“Why are there so many sprinklers in that little area?” If I had a nickel for everytime I was asked that question, well let’s just say I’d have a lot of nickels! For some reason nothing brings into question an irrigation designer’s skill more than his or her proposed layout of small, isolated landscape areas. It’s a legitimate question really, especially when a client knows that an entire football field for example can technically be irrigated with as few as a dozen sprinklers. So let’s spend some time answering that all-too-common question.
How does it WOrk?
To understand why small or narrow landscapes are a problem, we have to look at how irrigation products actually work. It’s easy to assume that when water comes out of a sprinkler, it covers everything it gets wet evenly but nothing could be further from the truth. The reality is that the amount of water making it to the landscape varies the further away it gets from the sprinkler. This is true regardless of the type (fixed sprays or rotors for example) or manufacturer. Let’s look at some examples:
Here we can see some typical large irrigation rotors. What we’re seeing in each case is that the sprinkler is sending bigger stream of water with bigger droplets out to the furthest reaches while there is comparatively less water with smaller droplets in close to the head. It’s tempting to think that this would lead to more water the further away we get from the sprinkler but the reverse is actually true. Why? It has to do with geometry:
Or looking at a densogram showing darker blue where there is more water, it looks like this:
The area to be watered gets larger as the distance from the sprinkler increases so there is less water for more landscape. If we were able to look at a cross section of the soil with one sprinkler operating, this is what we would see:
Add more sprinklers with improper spacing and we would see this:
Because the goal of automatic irrigation is to apply water as efficiently and evenly as possible, this is less than ideal but it’s more or less fixable by designing with what irrigation people call a “head to head” layout. That means we locate sprinklers so that the spray from one reaches the next and vice versa. In section, it looks like this:
Although it’s still not perfect, this is just about as good as it gets with automatic irrigation because head to head design will be anywhere from 55%-75% efficient (and believe it or not, even rain isn’t 100% efficient!). In densogram form, good head to head coverage looks like this:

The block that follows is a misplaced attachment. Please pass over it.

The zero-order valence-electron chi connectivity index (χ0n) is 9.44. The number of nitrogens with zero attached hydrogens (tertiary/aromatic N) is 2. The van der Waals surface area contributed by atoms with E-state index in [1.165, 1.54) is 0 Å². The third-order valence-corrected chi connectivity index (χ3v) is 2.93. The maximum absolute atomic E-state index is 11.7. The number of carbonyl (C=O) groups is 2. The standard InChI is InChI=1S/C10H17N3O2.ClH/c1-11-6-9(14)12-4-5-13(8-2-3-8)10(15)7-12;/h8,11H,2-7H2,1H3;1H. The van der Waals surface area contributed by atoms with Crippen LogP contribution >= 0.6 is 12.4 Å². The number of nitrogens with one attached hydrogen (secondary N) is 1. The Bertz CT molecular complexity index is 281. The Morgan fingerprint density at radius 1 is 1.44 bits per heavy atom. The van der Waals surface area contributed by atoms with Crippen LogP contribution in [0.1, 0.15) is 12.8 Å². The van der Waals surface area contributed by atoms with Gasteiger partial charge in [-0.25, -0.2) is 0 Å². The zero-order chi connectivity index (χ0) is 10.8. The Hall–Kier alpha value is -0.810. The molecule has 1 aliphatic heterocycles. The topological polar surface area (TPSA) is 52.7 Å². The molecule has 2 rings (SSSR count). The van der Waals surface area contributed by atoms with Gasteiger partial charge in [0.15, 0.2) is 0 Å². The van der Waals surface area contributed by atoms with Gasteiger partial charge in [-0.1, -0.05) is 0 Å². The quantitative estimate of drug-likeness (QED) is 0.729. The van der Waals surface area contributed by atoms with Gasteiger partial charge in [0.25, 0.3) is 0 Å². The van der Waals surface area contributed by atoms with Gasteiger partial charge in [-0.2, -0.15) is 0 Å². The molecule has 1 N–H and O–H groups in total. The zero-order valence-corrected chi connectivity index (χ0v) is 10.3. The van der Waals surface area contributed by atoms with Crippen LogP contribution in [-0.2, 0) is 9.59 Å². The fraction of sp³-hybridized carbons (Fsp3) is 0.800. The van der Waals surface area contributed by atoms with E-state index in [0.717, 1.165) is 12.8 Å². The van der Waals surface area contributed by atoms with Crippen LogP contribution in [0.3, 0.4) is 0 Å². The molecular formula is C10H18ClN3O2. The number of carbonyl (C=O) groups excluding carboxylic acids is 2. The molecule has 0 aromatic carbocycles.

So what does all this have to do with irrigating small areas? Well, in order to achieve head to head coverage for the best efficiency, we have to space sprinklers no further apart than they can spray water and sometimes that’s very close. Think about a narrow area like a parking lot island for example:
In this case, the heads can only spray as far as the distance from the sidewalk to the curb. Any more and they will overspray the parking lot or sidewalk and that not only wastes water but also exposes the property owner to legal issues should anyone slip and fall. As you can see, the long and narrow area requires many heads to achieve proper coverage without overspray.
Notice in this layout how the large, open area in the middle has fewer heads than the small, narrow area at the right? This is why irrigation designers love wide open spaces!
There’s a Rhyme and a Reason
The next question I usually get is “can’t we just spray one way?” and that seems like it would make sense. After all, that would be half as many heads. Think back to the densogram of the single sprinkler though and you’ll remember that there is less and less water as you get away from the sprinkler. If we had a single row of sprinklers spraying one way, the densogram would look like this:
Here it’s easy to see how dry the edge without sprinklers will be. Add to this the heat island effect caused by nearby pavement and it’s clear that grass at the far edge will suffer (this option would possibly work for other plant material). The only way for a single row of sprinklers to effectively water a turf area this shape would be to overspray the edge by 50%, meaning that for a 5’ wide area, we would have to water 2.5’ over the edge which is bad news if that edge is a curb or sidewalk.
Small or narrow areas offer one less obvious drawback as well: they’re expensive! Not only does the larger number of sprinklers add to the cost but more sprinklers require more pipe, wire, valves, valve boxes, and so on. Worst of all, labor costs increase because all of this material has to be installed in a confined space where it is often difficult to use a machine. Hand digging is one of the fastest ways to increase the cost of a job.
In the field, the smaller the space, the harder the installation:
While bigger may not always be better, in the irrigation world it’s almost always less expensive!